Maybe I have posted about Angkor Wat before, but I want to do it again:
Angkor is one of the most important archaeological sites in South-East Asia. Stretching over some 400 km2, including forested area, Angkor Archaeological Park contains the magnificent remains of the different capitals of the Khmer Empire, from the 9th to the 15th century. They include the famous Temple of Angkor Wat and, at Angkor Thom, the Bayon Temple with its countless sculptural decorations.
It consists of scores of temples, hydraulic structures (basins, dykes, reservoirs, canals) as well as communication routes. For several centuries Angkor, was the centre of the Khmer Kingdom. With impressive monuments, several different ancient urban plans and large water reservoirs, the site is a unique concentration of features testifying to an exceptional civilization.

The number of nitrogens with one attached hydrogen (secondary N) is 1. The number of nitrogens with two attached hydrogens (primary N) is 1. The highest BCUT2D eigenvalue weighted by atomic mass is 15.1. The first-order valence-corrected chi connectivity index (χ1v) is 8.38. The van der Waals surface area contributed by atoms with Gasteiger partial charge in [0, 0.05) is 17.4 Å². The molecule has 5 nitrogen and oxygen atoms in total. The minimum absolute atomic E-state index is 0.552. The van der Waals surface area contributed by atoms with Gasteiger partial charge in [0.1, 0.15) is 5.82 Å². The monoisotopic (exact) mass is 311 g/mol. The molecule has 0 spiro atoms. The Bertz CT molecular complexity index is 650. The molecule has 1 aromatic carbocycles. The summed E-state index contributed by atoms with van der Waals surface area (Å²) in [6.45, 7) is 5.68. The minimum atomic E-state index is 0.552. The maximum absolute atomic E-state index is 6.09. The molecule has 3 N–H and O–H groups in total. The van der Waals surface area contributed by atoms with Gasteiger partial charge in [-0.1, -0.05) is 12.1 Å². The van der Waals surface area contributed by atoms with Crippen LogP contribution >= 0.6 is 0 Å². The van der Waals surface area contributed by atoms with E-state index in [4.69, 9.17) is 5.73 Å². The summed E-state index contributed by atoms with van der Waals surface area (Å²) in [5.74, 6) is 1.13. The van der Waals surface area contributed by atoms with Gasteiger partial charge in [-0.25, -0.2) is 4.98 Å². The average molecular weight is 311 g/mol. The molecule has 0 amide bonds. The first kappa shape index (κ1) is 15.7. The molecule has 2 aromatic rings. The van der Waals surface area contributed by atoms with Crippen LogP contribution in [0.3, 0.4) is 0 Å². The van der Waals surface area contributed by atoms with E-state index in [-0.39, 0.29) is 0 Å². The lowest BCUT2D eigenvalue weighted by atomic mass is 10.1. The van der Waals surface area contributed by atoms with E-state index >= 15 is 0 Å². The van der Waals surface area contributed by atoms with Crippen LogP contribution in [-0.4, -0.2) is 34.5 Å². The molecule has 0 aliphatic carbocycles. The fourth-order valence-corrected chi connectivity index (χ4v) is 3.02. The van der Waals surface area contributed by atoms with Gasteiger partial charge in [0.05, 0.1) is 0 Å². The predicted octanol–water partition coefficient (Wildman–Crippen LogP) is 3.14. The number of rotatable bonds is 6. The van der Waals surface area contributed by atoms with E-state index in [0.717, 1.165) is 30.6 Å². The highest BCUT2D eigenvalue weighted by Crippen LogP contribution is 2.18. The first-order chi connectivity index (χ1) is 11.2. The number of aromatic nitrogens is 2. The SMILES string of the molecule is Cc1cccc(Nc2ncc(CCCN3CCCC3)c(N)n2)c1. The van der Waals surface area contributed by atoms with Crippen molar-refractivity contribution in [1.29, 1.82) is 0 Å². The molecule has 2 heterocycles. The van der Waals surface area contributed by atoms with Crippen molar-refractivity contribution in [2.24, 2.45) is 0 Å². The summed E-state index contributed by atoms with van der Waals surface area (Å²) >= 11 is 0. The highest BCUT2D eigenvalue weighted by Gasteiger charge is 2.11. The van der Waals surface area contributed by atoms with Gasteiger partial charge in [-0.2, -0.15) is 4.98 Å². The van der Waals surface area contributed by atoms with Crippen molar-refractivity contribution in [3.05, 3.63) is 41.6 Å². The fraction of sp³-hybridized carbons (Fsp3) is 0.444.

The architecture and layout of the successive capitals bear witness to a high level of social order and ranking within the Khmer Empire. Angkor is therefore a major site exemplifying cultural, religious and symbolic values, as well as containing high architectural, archaeological and artistic significance.
The park is inhabited, and many villages, some of whom the ancestors are dating back to the Angkor period are scattered throughout the park. The population practices agriculture and more specifically rice cultivation.
Greater Angkor had its heights more than 750.000 inhabitants. Very impressive indeed.
This engineered landscape required constant maintenance. When the water system faltered, so did Angkor’s power.
I haven’t been to Angkor for a few years, but I will go to Cambodia soon for assignments and will also make it to Angkor for sure.